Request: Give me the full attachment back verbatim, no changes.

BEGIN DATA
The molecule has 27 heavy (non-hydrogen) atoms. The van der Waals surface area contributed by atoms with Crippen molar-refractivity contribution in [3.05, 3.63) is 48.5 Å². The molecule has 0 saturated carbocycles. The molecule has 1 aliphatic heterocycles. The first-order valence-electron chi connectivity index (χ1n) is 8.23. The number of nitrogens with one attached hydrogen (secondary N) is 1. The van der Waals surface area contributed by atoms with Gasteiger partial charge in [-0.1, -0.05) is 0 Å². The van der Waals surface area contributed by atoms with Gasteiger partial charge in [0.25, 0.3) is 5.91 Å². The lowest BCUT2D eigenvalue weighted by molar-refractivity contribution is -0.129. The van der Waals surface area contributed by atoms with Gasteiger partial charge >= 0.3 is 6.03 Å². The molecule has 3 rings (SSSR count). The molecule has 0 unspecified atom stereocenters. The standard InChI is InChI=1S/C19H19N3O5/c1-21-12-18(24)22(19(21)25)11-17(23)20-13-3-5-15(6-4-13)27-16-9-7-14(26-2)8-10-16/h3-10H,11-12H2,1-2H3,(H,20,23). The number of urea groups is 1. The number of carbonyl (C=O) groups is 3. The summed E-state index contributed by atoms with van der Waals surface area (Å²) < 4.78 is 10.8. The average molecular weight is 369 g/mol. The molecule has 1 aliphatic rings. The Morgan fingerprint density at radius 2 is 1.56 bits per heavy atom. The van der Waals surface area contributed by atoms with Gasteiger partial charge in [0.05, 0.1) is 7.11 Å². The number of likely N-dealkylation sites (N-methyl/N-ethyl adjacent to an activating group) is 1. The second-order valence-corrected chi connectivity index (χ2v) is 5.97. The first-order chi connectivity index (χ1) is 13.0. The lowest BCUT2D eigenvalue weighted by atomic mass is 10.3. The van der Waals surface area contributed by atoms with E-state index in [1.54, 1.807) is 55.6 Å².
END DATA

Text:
The molecule has 27 heavy (non-hydrogen) atoms. The van der Waals surface area contributed by atoms with Crippen molar-refractivity contribution in [3.05, 3.63) is 48.5 Å². The molecule has 0 saturated carbocycles. The molecule has 1 aliphatic heterocycles. The first-order valence-electron chi connectivity index (χ1n) is 8.23. The number of nitrogens with one attached hydrogen (secondary N) is 1. The van der Waals surface area contributed by atoms with Gasteiger partial charge in [-0.1, -0.05) is 0 Å². The van der Waals surface area contributed by atoms with Gasteiger partial charge in [0.25, 0.3) is 5.91 Å². The lowest BCUT2D eigenvalue weighted by molar-refractivity contribution is -0.129. The van der Waals surface area contributed by atoms with Gasteiger partial charge >= 0.3 is 6.03 Å². The molecule has 3 rings (SSSR count). The molecule has 0 unspecified atom stereocenters. The standard InChI is InChI=1S/C19H19N3O5/c1-21-12-18(24)22(19(21)25)11-17(23)20-13-3-5-15(6-4-13)27-16-9-7-14(26-2)8-10-16/h3-10H,11-12H2,1-2H3,(H,20,23). The number of urea groups is 1. The number of carbonyl (C=O) groups is 3. The summed E-state index contributed by atoms with van der Waals surface area (Å²) < 4.78 is 10.8. The average molecular weight is 369 g/mol. The molecule has 1 aliphatic rings. The Morgan fingerprint density at radius 2 is 1.56 bits per heavy atom. The van der Waals surface area contributed by atoms with Gasteiger partial charge in [0.05, 0.1) is 7.11 Å². The number of likely N-dealkylation sites (N-methyl/N-ethyl adjacent to an activating group) is 1. The second-order valence-corrected chi connectivity index (χ2v) is 5.97. The first-order chi connectivity index (χ1) is 13.0. The lowest BCUT2D eigenvalue weighted by atomic mass is 10.3. The van der Waals surface area contributed by atoms with E-state index in [1.54, 1.807) is 55.6 Å².